For just the second time since 2004, the Minnesota Timberwolves seem poised to make the playoffs.
Minnesota has consistently been one of the worst teams in the NBA for nearly two decades.
Their lone playoff appearance since 2004 came in 2017-18 when Jimmy Butler led the team.
Most fans know the Butler era in Minnesota did not last long.
They consistently missed on draft picks between 2006 through 2013.
All four of those players were traded away on draft night.
But their luck slowly changed starting in 2014.
All of it has finally culminated in the Timberwolves’ best season since 2017.
Minnesota sits at 40-30 – third in the Northwest Division and seventh in the Western Conference.
And while they may not be a top seed, this team should not be taken lightly.
Timberwolves Discovered Hidden Gems
The engine(s) that power the Timberwolves will be discussed later.
This section is dedicated to the players brought in by the front office that were not big-time names.
Jaden McDaniels was the 28th overall pick in the 2020 NBA draft.
Jarred Vanderbilt was acquired in a four-team trade in 2020 as mostly a throw-in.
Malik Beasley was another piece acquired in the deal.
These three players are integral members of the Timberwolves’ core rotation.
They average 26.1, 25.8, and 25.3 minutes per game respectively.
And have combined to make 198 appearances and 100 starts.
Vanderbilt is a rangy wing who provides excellent perimeter and interior defense.
Minnesota's defense is so awesome. Jarred Vanderbilt is putting together an All-Defense campaign. He's the linchpin of its great schemes.
— Jackson Frank (@jackfrank_jjf) November 28, 2021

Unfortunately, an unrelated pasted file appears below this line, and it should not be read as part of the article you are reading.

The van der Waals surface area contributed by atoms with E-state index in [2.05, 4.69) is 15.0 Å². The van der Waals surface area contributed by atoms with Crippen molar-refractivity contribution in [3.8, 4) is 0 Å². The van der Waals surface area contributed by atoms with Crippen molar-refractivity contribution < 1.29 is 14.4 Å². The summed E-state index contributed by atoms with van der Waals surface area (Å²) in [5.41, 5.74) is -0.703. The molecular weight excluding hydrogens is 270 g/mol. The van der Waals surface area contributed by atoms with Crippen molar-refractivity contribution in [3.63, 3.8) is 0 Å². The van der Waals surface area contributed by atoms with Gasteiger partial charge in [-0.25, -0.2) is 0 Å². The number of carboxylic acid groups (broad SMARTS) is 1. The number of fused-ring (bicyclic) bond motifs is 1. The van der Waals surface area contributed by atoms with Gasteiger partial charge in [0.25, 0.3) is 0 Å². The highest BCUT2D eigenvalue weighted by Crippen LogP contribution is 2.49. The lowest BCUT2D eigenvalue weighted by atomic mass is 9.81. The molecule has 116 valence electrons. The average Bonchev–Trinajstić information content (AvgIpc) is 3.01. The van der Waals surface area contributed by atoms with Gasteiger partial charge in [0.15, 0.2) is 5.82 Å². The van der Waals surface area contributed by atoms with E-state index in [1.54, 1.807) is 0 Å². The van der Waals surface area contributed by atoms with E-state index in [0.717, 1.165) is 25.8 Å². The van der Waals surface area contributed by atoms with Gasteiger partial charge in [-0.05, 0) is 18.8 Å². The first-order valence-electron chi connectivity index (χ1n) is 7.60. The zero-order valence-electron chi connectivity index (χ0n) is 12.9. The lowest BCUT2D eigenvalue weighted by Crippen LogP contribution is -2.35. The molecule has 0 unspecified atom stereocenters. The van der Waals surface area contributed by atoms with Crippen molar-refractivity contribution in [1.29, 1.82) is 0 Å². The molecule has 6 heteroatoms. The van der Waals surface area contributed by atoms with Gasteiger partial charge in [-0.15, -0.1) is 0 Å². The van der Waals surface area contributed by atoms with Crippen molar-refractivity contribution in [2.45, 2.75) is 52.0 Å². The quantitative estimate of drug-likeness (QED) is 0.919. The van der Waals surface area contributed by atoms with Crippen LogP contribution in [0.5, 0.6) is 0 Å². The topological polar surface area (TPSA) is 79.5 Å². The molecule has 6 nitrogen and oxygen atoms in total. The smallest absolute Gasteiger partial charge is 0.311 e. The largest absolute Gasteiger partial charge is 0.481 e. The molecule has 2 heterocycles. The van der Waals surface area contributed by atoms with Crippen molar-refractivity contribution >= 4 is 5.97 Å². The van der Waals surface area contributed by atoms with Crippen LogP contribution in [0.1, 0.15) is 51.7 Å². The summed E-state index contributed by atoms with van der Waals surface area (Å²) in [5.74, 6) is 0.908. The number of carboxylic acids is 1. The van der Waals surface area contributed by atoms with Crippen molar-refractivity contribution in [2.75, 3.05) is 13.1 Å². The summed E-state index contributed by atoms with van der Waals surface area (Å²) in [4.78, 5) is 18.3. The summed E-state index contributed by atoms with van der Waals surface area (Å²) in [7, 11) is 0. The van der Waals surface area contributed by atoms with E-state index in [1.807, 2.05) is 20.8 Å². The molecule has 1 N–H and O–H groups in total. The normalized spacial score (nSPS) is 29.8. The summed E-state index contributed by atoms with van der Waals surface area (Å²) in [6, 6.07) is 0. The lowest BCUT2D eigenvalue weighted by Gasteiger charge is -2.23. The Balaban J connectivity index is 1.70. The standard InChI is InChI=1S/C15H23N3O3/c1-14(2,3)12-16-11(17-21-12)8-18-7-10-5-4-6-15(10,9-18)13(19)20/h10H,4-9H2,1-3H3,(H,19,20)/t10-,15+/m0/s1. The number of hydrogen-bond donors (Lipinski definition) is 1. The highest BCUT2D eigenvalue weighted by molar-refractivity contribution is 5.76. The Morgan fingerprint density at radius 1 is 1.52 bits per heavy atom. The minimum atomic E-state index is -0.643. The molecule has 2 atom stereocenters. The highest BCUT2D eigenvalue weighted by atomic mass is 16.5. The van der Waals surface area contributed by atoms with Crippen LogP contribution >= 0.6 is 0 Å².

Paired alongside an elite shooting big in Towns, he has helped stabilize one of the league’s worst defenses from the past three years.
Beasley, even amid a down year, is a capable 20 point per game scorer who provides instant offense off the bench.
All three already seem like valuable role players for years to come.
And Beasley is the oldest at just 25 years of age, meaning each should only continue to improve.
Multiple Core Building Blocks
The hidden gems are necessary finds to field a winning basketball program.
But stars are the most important asset a team can have in the modern NBA.
It is a big reason why teams are willing to ship out multiple first-round draft picks when one becomes available.
For years, Minnesota just could not find that star to lead their team.
The Timberwolves finally have one, and it may not be who you think.
Towns is a sensational big man.
While he leaves much to be desired defensively, he is an elite offensive talent and maybe the greatest shooting big man of all time.
He is averaging 24.8 points per game while knocking down 41% of his five threes attempted per game.
His friend and running mate, D’Angelo Russell, is a borderline star.
Russell is averaging 18.8 points and 7.1 assists per game while slashing .417/.350/.832.
But neither of these two is the star of this team.
That distinction belongs to Edwards, the first overall pick from the 2020 NBA Draft.
Anthony Edwards and Jalen Green post All-Star break stats in their rookie seasons:
These two are special ⭐️ pic.twitter.com/qDJ78CvJvj
— Eli 🚀 (@KPJs_Goat) March 10, 2022
Edwards is a 6-foot-4, 225-pound shooting guard who is already immensely talented at just 20 years old.
He’s averaging 21 points per game on 64% True Shooting while grabbing 4.7 rebounds and dishing out 3.7 assists per game.
Edwards knocks down 35% of his 8.4 triples per game.
His ability to get his own shot and make tough buckets off the dribble makes him the perfect wing in today’s NBA.
The mini-“Big 3” of Russell, Towns, and Edwards could spark a first-round upset in the playoffs.